Student-Built Solar Tree House Opens Job Opportunities

The last place you’d look for a solar-powered home would be in a tree. But with a little imagination and tons of collaboration, the Rhode Island Builders Association (RIBA) found a way to pull it off – twice.

Hundreds of Rhode Island trade school students pitched in to build two adjoining tree houses.

Hundreds of Rhode Island trade school students collaborated to build two adjoining solar-powered tree houses.

Earlier this month, two solar tree houses highlighted this year’s Rhode Island Home Show. Even more remarkable than the size of each house (1,500+ square feet) was that they were built through a joint effort of hundreds of students from different schools across the state.

RIBA’s seemingly simple idea — partnering with a handful of trade schools to increase awareness of the state’s construction trade education programs — quickly grew into an unprecedented statewide collaboration of 20 schools and more than 300 students.

“At first, we thought maybe four or five [schools] would participate in the home show,” said Lou Cotoia, an RIBA member who directed much of the coordination with the student groups and the show’s sponsoring organizations. “But once word hit the street about what we were doing, I had calls coming in non stop from people who wanted to get involved.”

Funded in part through the Rhode Island Department of Labor and Training and the U.S. Department of Labor, the project relied heavily on the efforts of students at various carpentry schools throughout the state who were assigned to build a specific section of the tree houses. The pre-build was done at each school’s respective campus, and the finished sections were transported to the Providence Convention Center for final assembly.

Though the convention center couldn’t accommodate trees big enough to support the houses, builders and consumers were nevertheless impressed with the high level of craftsmanship and teamwork.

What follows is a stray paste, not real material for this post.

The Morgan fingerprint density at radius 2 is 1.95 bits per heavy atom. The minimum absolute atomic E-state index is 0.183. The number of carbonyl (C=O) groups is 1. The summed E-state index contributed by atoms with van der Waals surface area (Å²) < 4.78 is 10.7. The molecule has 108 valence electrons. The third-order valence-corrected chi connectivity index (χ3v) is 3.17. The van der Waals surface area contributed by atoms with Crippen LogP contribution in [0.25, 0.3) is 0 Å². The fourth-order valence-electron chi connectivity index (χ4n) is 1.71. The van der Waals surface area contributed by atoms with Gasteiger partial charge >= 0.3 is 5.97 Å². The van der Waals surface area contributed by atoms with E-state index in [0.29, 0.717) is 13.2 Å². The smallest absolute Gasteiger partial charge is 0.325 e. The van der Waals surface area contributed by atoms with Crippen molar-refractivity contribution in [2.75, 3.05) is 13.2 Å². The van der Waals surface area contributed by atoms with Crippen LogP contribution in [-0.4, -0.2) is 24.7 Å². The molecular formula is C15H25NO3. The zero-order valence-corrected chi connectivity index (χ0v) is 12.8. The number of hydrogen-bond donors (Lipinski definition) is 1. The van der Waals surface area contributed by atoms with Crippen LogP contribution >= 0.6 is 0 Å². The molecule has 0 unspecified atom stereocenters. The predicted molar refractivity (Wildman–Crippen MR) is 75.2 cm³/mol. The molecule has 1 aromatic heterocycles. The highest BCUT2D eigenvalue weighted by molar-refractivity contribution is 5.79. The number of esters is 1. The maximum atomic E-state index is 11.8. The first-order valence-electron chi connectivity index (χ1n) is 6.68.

Not all of the students who participated in the show were aspiring carpenters. Cotoia, whose full-time position is a sales contractor for Arnold Lumber, also enlisted electrical students to learn about and manage the solar installation, welding students for the steel fabrication, horticulture students to help manage the landscape exhibits, and other students who handled the painting and other miscellaneous jobs.

But it didn’t stop there.

Graphic arts students designed t-shirts for the show volunteers. Broadcasting students teamed up with local radio stations to do live broadcasts at the show. Even culinary students did all of the cooking for show volunteers.

“This year’s show was one of the best we’ve ever had,” said RIBA EO John Marcantonio. “The high-quality work of these students was amazing, and the public’s response and support was fantastic. These experiences have helped the schools realize that our industry is committed to them and to the development and future placement of their students.”

The tree houses will be reconstructed at the Providence Boys and Girls Club.

The tree houses will be reconstructed at the Providence Boys and Girls Club.

During each of the four days of setup and construction leading up to the show, Cotoia estimates between 10 and 20 RIBA members continually stopped by to visit with the students and “scout for future employees.”

Cotoia says at least five full-time job opportunities and dozens of internships were offered as a result of the members’ scouting efforts, and several more job offers are in the works.

“Having worked with many of these student programs before, I knew we had several superstars who would end up with job offers and internships as a result of their work during the home show,” Cotoia said. “It was amazing to see how it all turned out.”

At the conclusion of the home show, the tree houses were disassembled and transported to the Providence Boys and Girls Club, where the students are scheduled to reassemble them next month.

Check out this time lapse video of the home show set up.

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